27th Feb 2024

EU fails to agree on €50bn war aid for Ukraine, after Orbán veto

  • EU leaders failed to agree on a new aid package for Ukraine (Photo: consilium.europa.eu)
Listen to article

EU leaders were eager to signal their unwavering support for beleaguered Ukraine, but failed to agree on a €50bn aid package badly needed for the Ukrainian war effort at this Thursday's (14 December) summit in Brussels.

During the evening 26 member states agreed on giving Ukraine more funding. But Hungarian prime minister Viktor Orbán blocked all compromises and around two o'clock in the morning on Friday, leaders decided to postpone the final decision until 2024.

Read and decide

Join EUobserver today

Get the EU news that really matters

Instant access to all articles — and 20 years of archives. 14-day free trial.

... or subscribe as a group

"We made great progress," said EU Council president Charles Michel.

Already in June, the EU Commission with broad support of its member states had promised to provide Ukraine with a further €50bn until 2027.

Although leaders from 26 member states eventually were able to get behind €17bn in grants and €33bn in loans, much can still change in talks now planned for January.

The night was not a complete failure. however.

Sooner than expected, accession talks were allowed to proceed during negotiations after German chancellor Olaf Scholz asked Hungary's Viktor Orbán to leave the room so that the other 26 countries could legally agree on continuing the enlargement process.

Under EU rules, an abstention does not prevent a decision from being adopted.

"He left the room and at some point, we were able to make a decision," Dutch prime minister Mark Rutte said early on Friday morning.

When asked whether this would be the new strategy to deal with dissenting member states, Rutte said: "No, well it is not unusual in the Netherlands either, sometimes someone disappears behind a curtain."

Orbán can still block accession talks next year and said on the sidelines that the EU decision did not change his mind.

"Ukraine is not ready for us to begin negotiations on its EU membership. It's a completely illogical, irrational and improper decision" he said.

Despite this, Thursday's announcement was met with enthusiasm in Kyiv.

"Right now in Ukraine, a lot of us are feeling really uplifted. [This is] a big deal," said Ukrainian president Volodymyr Zelenskyy on social media. "[This] keeps us going."

On Tuesday, Zelenskyy also visited Washington to plead for the approval of a $60bn [€54bn] package which is struggling to pass through US Congress.

So far, Republicans seem determined to hold up new funding.

"Congress needs to pass the supplemental funding for Ukraine before they break for the holiday break time," said Zelenskyy.

EU agrees Ukraine accession talks as Orbán leaves room

The EU managed to open accession talks with Ukraine despite Hungary's opposition — a decision celebrated by Kyiv and deemed a "historic moment" — after Viktor Orbán did not participate in discussion.

Polish truck protest at Ukraine border disrupts war supplies

Disruption at the Polish-Ukrainian border by disaffected Polish truckers is escalating, potentially affecting delivery of military aid to Ukraine. A Polish request to reintroduce permits for Ukrainian drivers has been described as "a shot to the head" during war.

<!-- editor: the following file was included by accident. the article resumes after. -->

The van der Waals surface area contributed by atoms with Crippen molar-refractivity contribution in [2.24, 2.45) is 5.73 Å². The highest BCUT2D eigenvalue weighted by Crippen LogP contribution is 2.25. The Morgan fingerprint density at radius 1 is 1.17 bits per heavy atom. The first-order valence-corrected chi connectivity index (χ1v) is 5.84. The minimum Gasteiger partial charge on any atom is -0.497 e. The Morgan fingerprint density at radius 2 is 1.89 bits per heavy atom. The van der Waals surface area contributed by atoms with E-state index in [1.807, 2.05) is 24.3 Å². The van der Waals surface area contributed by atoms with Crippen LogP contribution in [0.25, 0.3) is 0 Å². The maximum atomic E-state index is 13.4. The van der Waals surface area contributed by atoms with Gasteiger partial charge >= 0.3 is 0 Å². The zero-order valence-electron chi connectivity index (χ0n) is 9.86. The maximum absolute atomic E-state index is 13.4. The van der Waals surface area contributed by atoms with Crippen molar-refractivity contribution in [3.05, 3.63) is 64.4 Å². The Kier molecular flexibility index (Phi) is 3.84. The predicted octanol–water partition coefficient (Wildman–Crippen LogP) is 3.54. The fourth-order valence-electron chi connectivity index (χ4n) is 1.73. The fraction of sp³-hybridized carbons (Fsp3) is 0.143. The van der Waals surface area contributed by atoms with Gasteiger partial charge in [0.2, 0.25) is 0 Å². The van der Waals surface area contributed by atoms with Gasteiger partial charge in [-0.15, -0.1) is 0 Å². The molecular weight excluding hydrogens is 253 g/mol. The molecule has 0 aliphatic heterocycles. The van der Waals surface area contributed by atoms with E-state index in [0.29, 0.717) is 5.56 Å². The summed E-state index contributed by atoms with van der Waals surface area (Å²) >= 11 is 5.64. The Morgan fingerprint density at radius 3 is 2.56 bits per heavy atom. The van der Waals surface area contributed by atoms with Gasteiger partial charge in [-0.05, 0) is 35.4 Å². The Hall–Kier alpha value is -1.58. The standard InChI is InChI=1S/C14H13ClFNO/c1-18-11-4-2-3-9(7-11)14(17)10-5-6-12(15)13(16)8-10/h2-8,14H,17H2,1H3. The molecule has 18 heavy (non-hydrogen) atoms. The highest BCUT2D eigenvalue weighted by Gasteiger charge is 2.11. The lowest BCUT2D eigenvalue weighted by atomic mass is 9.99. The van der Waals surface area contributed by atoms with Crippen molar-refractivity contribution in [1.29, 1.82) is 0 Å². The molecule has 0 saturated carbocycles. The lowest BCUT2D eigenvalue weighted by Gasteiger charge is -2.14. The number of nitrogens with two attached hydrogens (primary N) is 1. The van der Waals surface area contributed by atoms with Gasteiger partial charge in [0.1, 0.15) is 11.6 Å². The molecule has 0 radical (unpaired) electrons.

Belgian PM in Strasbourg, fiscal rules, and Davos This WEEK

Belgian prime minister will outline his country's presidency programme while MEPs discuss neo-fascism, media freedom, and Hungary's veto of Ukraine at the first plenary of 2024. The World Economic Forum in Davos will also take place this week.


How will the Ukraine/Russia war pan out in 2024?

Many Russians are confident in their army, believe it will win the war, approve of their government, and Vladimir Putin has high approval ratings for the presidential election in March. So where does that leave Ukraine?

Orbán could lift Ukraine-aid veto, if his EU funds unfrozen

Hungary's prime minister Viktor Orban told the EU summit he would consider lifting his veto on providing further funds to Ukraine — if the remaining frozen EU funds linked to concerns on Hungary's rule of law are unblocked.


Far-right MEPs least disciplined in following party line

In a fractious parliamentary vote, the level of party discipline often decides the fate of legislation. Party discipline among nationalists and far-right MEPs is the weakest, something potentially significant after the June elections. Data by Novaya Gazeta Europe and EUobserver.

Latest News

  1. MEPs slap three-month ban on foreign ads ahead of EU polls
  2. EU nature restoration law approved after massive backlash
  3. Memo from Munich — EU needs to reinvent democracy support
  4. For Ukraine's sake, pass the EU due diligence directive
  5. All of Orbán's MPs back Sweden's Nato entry
  6. India makes first objection to EU carbon levy at WTO summit
  7. Angry farmers block Brussels again, urge fix to 'unfair' prices
  8. Luxembourg denies blind spot on Nato security vetting

Stakeholders' Highlights

  1. Nordic Council of MinistersJoin the Nordic Food Systems Takeover at COP28
  2. Nordic Council of MinistersHow women and men are affected differently by climate policy
  3. Nordic Council of MinistersArtist Jessie Kleemann at Nordic pavilion during UN climate summit COP28
  4. Nordic Council of MinistersCOP28: Gathering Nordic and global experts to put food and health on the agenda
  5. Friedrich Naumann FoundationPoems of Liberty – Call for Submission “Human Rights in Inhume War”: 250€ honorary fee for selected poems
  6. World BankWorld Bank report: How to create a future where the rewards of technology benefit all levels of society?

Join EUobserver

EU news that matters

Join us